Malaise in the Palace
Last night’s loss to the Pistons was a long time coming. The team hadn’t been playing great for a while, but had been getting wins mostly by executing down the stretch and playing passable to good defense in stretches. But missing 2 of your 3 most important players, you’re going to lose some games, particularly on the road in February in the middle of a blizzard against a team that is having an “on” night.
The margin of difference between the truly elite teams and the worst teams in the league isn’t as great as one might imagine. To even get a whiff of the NBA, a player has to be in the top 5% of ability in the entire world at the game of basketball (it’s probably closer to top 1%, but I’m being generous). Every player on an NBA bench can play. There are many factors that separate teams beyond that. But on any given night, one team could play with a little less energy, and reach only about 85% of their usual effectiveness; and another team could, again, for a variety of factors, exceed their usual effectiveness and reach about 110%. That would be enough for a team like the Pistons to hang 119 on the Spurs in their own gym.
I thought the Spurs were certainly lacking in energy, but I didn’t think they played like crap. The Pistons just played extremely well for about 80% of the game, and it was enough to outlast the Spurs, who only had a few good spurts in them (mostly led by Tony Parker).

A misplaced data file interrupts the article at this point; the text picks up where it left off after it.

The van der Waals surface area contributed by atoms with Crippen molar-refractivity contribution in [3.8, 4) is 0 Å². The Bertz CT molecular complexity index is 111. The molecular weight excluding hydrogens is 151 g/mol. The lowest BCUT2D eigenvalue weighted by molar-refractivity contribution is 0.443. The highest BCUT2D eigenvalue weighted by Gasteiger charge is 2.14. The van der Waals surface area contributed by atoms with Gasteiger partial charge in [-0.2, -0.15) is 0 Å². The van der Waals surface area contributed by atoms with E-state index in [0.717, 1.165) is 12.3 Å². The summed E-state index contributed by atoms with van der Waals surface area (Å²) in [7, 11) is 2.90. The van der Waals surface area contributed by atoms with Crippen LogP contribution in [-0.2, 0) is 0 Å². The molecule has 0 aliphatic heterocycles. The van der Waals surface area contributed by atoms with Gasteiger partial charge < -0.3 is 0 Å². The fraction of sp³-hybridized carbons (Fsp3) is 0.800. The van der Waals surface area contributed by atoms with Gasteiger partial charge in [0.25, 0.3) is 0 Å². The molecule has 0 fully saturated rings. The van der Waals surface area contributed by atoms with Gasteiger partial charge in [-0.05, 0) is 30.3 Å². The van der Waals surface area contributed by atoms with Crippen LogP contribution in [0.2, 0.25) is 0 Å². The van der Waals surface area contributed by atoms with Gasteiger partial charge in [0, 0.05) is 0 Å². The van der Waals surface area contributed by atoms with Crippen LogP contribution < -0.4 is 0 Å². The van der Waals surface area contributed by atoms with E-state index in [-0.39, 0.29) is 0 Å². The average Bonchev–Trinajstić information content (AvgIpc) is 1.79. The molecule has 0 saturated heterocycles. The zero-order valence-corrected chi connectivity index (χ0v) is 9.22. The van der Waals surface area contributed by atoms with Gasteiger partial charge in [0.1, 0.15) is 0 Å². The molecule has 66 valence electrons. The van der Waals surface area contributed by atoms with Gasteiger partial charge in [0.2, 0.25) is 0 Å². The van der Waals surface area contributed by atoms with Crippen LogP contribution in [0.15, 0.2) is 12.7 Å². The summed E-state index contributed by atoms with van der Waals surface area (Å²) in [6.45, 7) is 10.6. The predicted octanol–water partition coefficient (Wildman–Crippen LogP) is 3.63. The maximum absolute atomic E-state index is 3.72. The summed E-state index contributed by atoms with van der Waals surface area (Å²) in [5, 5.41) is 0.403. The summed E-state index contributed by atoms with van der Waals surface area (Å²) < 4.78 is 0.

Factor in the Pistons’ inability to miss a shot, and the loss was understandable. As Spurs fans, we don’t see the lesser teams of the East play all that much, but Greg Monroe and Brandon Knight are legitimately very good players, and given the time and the right team, can be future stars.
The chatter around the Spurs blogosphere is the back-up PG problem, which we’ve been monitoring for quite some time. Between Gary Neal, Patty Mills, and Nando De Colo we have a lot of strengths and a lot of weaknesses. With any of them backing up Parker, we’re going to run into some problems. However, the truth we all know is that Manu Ginobili is (and has been for quite some time) our back-up PG. With Manu on the court, each of the other 3 fits in both offensively and defensively so much better, and is what allows our second unit to have so much pop.
Yet another thing it seems like we’ve been saying for years: this is why Manu’s health in the playoffs is so important.
But for one night, after winning 11 straight, it’s an understandable loss. I’ll be interested to see how the team responds Sunday in Brooklyn, and to see if Tim or Manu make it back into the line-up.
There are no comments on this entry.
There are no trackbacks on this entry.